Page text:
Lymphocyte proliferation stimulated by mitogenic lectins is dependent on exogenously supplied cholesterol when endogenous cholesterol synthesis is blocked with the specific inhibitor mevinolin. Lymphocytes from patients homozygous for familial hypercholesterolemia (FH) lack low density lipoprotein (LDL) receptors, and, therefore, these patients cannot use LDL cholesterol to support proliferation when endogenous sterol synthesis is blocked. Thus, LDL receptors are required for the uptake of exogenous lipoprotein cholesterol by proliferating lymphocytes. As a result, the number of functional receptors can be assessed when endogenous sterol synthesis is inhibited and when limiting concentrations of LDL are employed to support lymphocyte proliferation. Lymphocytes from patients heterozygous for LDL receptor abnormalities can be distinguished from normal lymphocytes since the former require twice the concentration of LDL for proliferation. By contrast, in hyperlipidemia not caused by FH, lymphocyte LDL receptor activity is normal, indicating that plasma cholesterol levels do not account for abnormalities in LDL receptor function assayed in this way. Therapy with cholesterol-lowering drugs, however, can alter lymphocyte LDL receptor activity in patients with heterozygous FH. Patients with heterozygous FH respond to therapy with mevinolin and a bile-acid-binding resin by lowering plasma cholesterol levels. In some patients, treatment with cholesterol-lowering agents is also associated with normalization of functional lymphocyte LDL receptor activity, thereby providing direct evidence that therapy can alter LDL receptor expression. Utilization of proliferating lymphocytes as a method of detecting LDL receptor abnormalities can, therefore, be employed in clinical practice to monitor the impact of cholesterol-lowering therapy on LDL receptor expression as well as to identify individuals and families at high risk for premature atherosclerosis from FH.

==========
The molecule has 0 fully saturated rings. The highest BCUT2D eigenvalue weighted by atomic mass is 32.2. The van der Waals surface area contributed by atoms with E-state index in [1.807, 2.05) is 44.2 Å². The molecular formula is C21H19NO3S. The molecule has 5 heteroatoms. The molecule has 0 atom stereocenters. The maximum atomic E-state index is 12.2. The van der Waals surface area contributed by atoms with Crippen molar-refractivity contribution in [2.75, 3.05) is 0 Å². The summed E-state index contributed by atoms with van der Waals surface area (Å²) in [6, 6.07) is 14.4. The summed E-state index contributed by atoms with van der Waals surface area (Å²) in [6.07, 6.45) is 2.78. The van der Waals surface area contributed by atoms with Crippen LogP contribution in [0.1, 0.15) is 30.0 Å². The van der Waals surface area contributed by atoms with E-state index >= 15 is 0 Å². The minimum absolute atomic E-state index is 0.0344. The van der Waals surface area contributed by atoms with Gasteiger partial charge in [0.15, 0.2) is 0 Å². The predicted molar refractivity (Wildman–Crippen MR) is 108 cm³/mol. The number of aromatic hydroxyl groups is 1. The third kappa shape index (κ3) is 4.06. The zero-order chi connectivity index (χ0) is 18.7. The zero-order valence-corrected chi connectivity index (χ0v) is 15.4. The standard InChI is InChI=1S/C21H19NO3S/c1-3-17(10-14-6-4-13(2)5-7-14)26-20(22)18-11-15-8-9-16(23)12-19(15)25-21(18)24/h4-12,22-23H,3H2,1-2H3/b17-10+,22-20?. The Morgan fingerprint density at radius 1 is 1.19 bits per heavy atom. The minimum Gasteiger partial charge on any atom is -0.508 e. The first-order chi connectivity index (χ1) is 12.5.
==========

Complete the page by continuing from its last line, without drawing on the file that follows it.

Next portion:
|Published - 1989
ASJC Scopus subject areas
- Cardiology and Cardiovascular Medicine